Duke, Sir J. Nagle, Sir R.
Duncombe, T. Noel, hon. C. G.
Dundas, C. W. D. O'Brien, C.
Dundas, F. O'Brien, W. S.
Dundas, D. O'Callaghan, hon. C.
Edwards, Sir J. O'Connell, J.
Elliot, hon. J. E. O'Connell, M. J.
Ellice, E. O'Ferrall, R. M.
Ellice, E. jun. Ord, W.
Ellis, W. Oswald, J.
Evans, G. Paget, F.
Feilden, J. Palmerston, Lord
Ferguson, Sir R.A. Parnell, Sir H.
Ferguson, R. Pattison, J.
Fitzalan, Lord Pease, J.
Fleetwood, Sir P. Pechell, Captain
Fort, J. Pendarves, E. W.
Gordon, R. Phillipps, Sir R.
Grattan, J. Phillips, M.
Greenaway, C. Phillips, G. R.
Greig, D. Pigot, D. R.
Grey, Sir G. Pinney, W.
Ponsonby, C. F. A. Talfourd, Sergeant
Ponsonby, hon. J. Tancred, H. W.
Power, J. Thornely, T.
Protheroe, E. Troubridge, Sir E.
Pryme, G. Tufnell, H.
Ramsbottom, J. Turner, E.
Redington, T. N. Turner, W.
Rice, E. R. Vigors, N. A.
Rich, H. Villiers, C. P.
Roche, E. B. Vivian, J. H.
Roche, W. Vivian, Sir R. H.
Roche, Sir D. Wakley, T.
Rumbold, C. E. Walker, R.
Salwey, Colonel Wall, C. B.
Sanford, E. A. Wallace, R.
Scrope, G. P. Warburton, H.
Seale, Sir J. White, A.
Seymour, Lord White, H.
Sharpe, General White, L.
Sheil, R. L. White, S.
Smith, B. Wilbraham, G.
Smith, G. R. Wilde, Sergeant
Smith, R. V. Williams, W.
Somers, J. P. Williams, W. A.
Somerville, Sir W. Wilmington, Sir T.
Standish, C. Winnington, H. J.
Stanley, W. O. Wood, C.
Stansfield, W. R. Wood, Sir M.
Steuart, R. Wood, G. W.
Stewart, J. Wood, B.
Stuart, Lord J. Wrightson, W.
Stuart, W. V. Wyse, T.
Stock, Dr. Yates, J. A.
Strutt, E. TELLERS.
Surrey, Earl of Parker, J.
Talbot, C. R. M. Stanley, hon. E. J.
List of the NOES.
Acland, T. D. Boldero, Captain
A'Court, Captain Bradshaw, J.
Adare, Lord Bramston, T. W.
Alford, Lord Broadley, H.
Alsager, Captain Broadwood, H.
Arbuthnott, hon. H. Brooke, Sir R. A.
Archdall, M. Brownrigg, S.
Ashley, Lord Bruce, Lord E.
Bagge, W. Bruce, C. L. C.
Bagot, hon. W. Bruges, W. H.
Bailey, J. Buller, Sir J. Y.
Baillie, Col. Burr, H.
Baillie, H. J. Burrell, Sir C.
Baker, E. Burroughes, H. N.
Baldwin, C. B. Calcraft, J.
Baring, H. B. Campbell, Sir H.
Baring, hon. W. B. Canning, Sir S.
Barneby, J. Cartwright, W. R.
Barrington, Lord Chapman, A.
Bassett, J. Cholmondeley, hn. H.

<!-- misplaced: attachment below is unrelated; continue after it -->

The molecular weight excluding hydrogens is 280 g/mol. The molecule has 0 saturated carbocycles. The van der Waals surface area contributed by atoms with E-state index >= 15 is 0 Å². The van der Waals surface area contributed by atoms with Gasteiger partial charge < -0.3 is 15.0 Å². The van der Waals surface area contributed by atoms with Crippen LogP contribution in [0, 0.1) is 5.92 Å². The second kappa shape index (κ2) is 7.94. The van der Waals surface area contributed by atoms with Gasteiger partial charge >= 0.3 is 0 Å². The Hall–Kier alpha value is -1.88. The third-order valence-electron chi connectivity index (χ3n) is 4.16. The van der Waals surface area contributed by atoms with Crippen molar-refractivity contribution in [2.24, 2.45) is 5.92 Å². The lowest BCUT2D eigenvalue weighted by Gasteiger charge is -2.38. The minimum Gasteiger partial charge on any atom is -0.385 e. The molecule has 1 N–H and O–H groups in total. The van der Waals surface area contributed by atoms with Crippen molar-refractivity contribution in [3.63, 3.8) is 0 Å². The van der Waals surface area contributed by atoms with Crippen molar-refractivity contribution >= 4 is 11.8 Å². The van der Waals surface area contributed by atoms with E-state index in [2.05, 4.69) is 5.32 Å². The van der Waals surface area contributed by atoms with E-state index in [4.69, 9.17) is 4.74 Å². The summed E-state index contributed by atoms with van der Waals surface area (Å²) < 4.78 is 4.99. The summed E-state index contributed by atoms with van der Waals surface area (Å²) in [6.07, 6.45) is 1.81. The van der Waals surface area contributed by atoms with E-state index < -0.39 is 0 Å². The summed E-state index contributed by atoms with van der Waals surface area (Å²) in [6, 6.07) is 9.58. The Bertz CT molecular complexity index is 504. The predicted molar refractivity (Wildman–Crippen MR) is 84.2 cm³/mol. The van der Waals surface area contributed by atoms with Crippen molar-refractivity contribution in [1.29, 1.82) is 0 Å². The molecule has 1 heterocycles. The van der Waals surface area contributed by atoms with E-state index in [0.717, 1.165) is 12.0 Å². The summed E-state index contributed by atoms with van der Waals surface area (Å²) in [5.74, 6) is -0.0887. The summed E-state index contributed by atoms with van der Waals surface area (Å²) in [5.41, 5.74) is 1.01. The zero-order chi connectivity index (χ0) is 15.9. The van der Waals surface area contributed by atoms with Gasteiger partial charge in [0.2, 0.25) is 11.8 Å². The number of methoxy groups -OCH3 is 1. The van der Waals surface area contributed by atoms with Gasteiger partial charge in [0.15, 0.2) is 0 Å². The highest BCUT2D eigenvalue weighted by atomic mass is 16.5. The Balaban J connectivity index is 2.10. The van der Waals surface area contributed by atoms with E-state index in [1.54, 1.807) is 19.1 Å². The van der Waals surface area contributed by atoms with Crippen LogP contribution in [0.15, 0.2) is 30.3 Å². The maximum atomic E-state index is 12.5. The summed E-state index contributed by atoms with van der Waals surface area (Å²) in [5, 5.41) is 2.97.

Bateson, Sir R. Christopher, R. A.
Bell, M. Chute, W. L. W.
Bethell, R. Clive, hon. R.
Blackburn, I. Cochrane, Sir T.
Blair, J. Codrington, C. W.
Blakemore, R. Cole, hon. A.
Blennerhassett, A. Colquhoun, J. C.
Bodkin, J. J. Conolly, E.
Cooper, E. J. Holmes, W.
Coote, Sir C. Hope, hon. C.
Copeland, Alderman Hope, H. T.
Corry, hon. H. Hope, G. W.
Cresswell, C. Hotham, Lord
Dalrymple, Sir A. Houldsworth, T.
Damer, hon. D. Houston, G.
Darby, G. Hughes, W. B.
Darlington, Earl of Hurt, F.
De Horsey, S. H. Ingestrie, Lord
Dick, Q. Inglis, Sir R. H.
D'Israeli, B. Irton, S.
Dottin, A. R. Irving, J.
Douglas, Sir C. Jackson, Sergeant
Douro, Marquess of James, Sir W.
Drummond, H. Jermyn, Earl
Duffield, T. Johnstone, H.
Dugdale, W. S. Jones, J.
Dunbar, G. Jones, Captain
Duncombe, hn. W. Kemble, H.
Dungannon, Lord Kerrison, Sir E.
Du Pre, G. Kirk, P.
East, J. B. Knatchbull, Sir E.
Eastnor, Lord Knight, H. G.
Eaton, R. J. Knightley, Sir C.
Egerton, W. T. Lefroy, T.
Ellis, J. Lincoln, Earl of
Estcourt, T. Litton, E.
Farnham, E. B. Long, W.
Feilden, W. Lowther, J. H.
Fector, J. M. Lucas, E.
Fellowes, E. Lygon, General
Filmer, Sir E. Mackenzie, T.
Fitzroy, hon. H. Mackenzie, W. F.
Foley, E. Mackinnon, W. A.
Follett, Sir W. Manners, Lord C.
Forester, hon. G. Marsland, T,
Fox, S. L. Marton, G.
Freshfield, J. W. Maunsell, T. P.
Gaskell, J. M. Miles, W.
Gladstone, W. E. Miles, P. W. S.
Glynne, Sir S. Mordaunt, Sir J.
Goddard, A. Morgan, C.
Godson, R. Neeld, Joseph
Gordon, hon. Captain Neeld, J.
Gore, O. W. Nicholl, J.
Goulburn, H. Norreys, Lord
Graham, Sir J. Packe, C. W.
Granby, Marquess of Packington, J. S.
Grimsditch, T. Palmer, R.
Grimston, Lord Palmer, G.
Grimston, hon. E. Parker, M.
Hale, R. B. Parker, R. T.
Halford, H. Parker, T. A. W.
Hamilton, C. J. B. Patten, J. W.
Hamilton, Lord C. Peel, Sir R.
Harcourt, G. S. Perceval, Colonel
Hardinge, Sir H. Perceval, G. J.
Hayes, Sir E. Pigot, R.
Heathcote, Sir W. Planta, rt. hon. J.
Hepburn, Sir T. Polhill, F.
Herbert, hon. S. Pollen, Sir J. W.
Hillsborough, Lord Powerscourt, Lord
Hodgson, F. Praed, W. T.
Hodgson, R. Price, R.
Hogg, J. W. Pringle, A.
Holmes, W. A'Court Pusey, P.
Rae, Sir W. Thomas, Colonel
Reid, Sir John Thompson, Alderman
Richards, R. Trench, Sir F.